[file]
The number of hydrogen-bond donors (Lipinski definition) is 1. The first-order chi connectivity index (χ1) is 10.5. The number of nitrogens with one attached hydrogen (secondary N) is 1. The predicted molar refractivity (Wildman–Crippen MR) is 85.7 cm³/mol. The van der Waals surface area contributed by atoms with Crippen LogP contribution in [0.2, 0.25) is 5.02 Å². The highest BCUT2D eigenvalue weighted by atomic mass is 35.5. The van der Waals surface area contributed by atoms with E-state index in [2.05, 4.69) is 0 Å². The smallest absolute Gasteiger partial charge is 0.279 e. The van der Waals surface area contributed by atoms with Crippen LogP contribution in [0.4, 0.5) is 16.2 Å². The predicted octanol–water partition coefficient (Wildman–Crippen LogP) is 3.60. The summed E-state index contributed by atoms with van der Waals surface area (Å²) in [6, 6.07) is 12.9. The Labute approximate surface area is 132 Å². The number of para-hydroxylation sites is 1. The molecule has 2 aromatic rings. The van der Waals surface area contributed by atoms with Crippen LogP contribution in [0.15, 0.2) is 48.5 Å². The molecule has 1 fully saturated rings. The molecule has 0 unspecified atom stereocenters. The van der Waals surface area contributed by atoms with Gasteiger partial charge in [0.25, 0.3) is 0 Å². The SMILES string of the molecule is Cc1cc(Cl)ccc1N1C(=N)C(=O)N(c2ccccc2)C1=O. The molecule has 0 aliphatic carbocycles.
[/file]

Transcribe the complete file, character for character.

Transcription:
The number of hydrogen-bond donors (Lipinski definition) is 1. The first-order chi connectivity index (χ1) is 10.5. The number of nitrogens with one attached hydrogen (secondary N) is 1. The predicted molar refractivity (Wildman–Crippen MR) is 85.7 cm³/mol. The van der Waals surface area contributed by atoms with Crippen LogP contribution in [0.2, 0.25) is 5.02 Å². The highest BCUT2D eigenvalue weighted by atomic mass is 35.5. The van der Waals surface area contributed by atoms with E-state index in [2.05, 4.69) is 0 Å². The smallest absolute Gasteiger partial charge is 0.279 e. The van der Waals surface area contributed by atoms with Crippen LogP contribution in [0.4, 0.5) is 16.2 Å². The predicted octanol–water partition coefficient (Wildman–Crippen LogP) is 3.60. The summed E-state index contributed by atoms with van der Waals surface area (Å²) in [6, 6.07) is 12.9. The Labute approximate surface area is 132 Å². The number of para-hydroxylation sites is 1. The molecule has 2 aromatic rings. The van der Waals surface area contributed by atoms with Crippen LogP contribution in [0.15, 0.2) is 48.5 Å². The molecule has 1 fully saturated rings. The molecule has 0 unspecified atom stereocenters. The van der Waals surface area contributed by atoms with Gasteiger partial charge in [0.25, 0.3) is 0 Å². The SMILES string of the molecule is Cc1cc(Cl)ccc1N1C(=N)C(=O)N(c2ccccc2)C1=O. The molecule has 0 aliphatic carbocycles.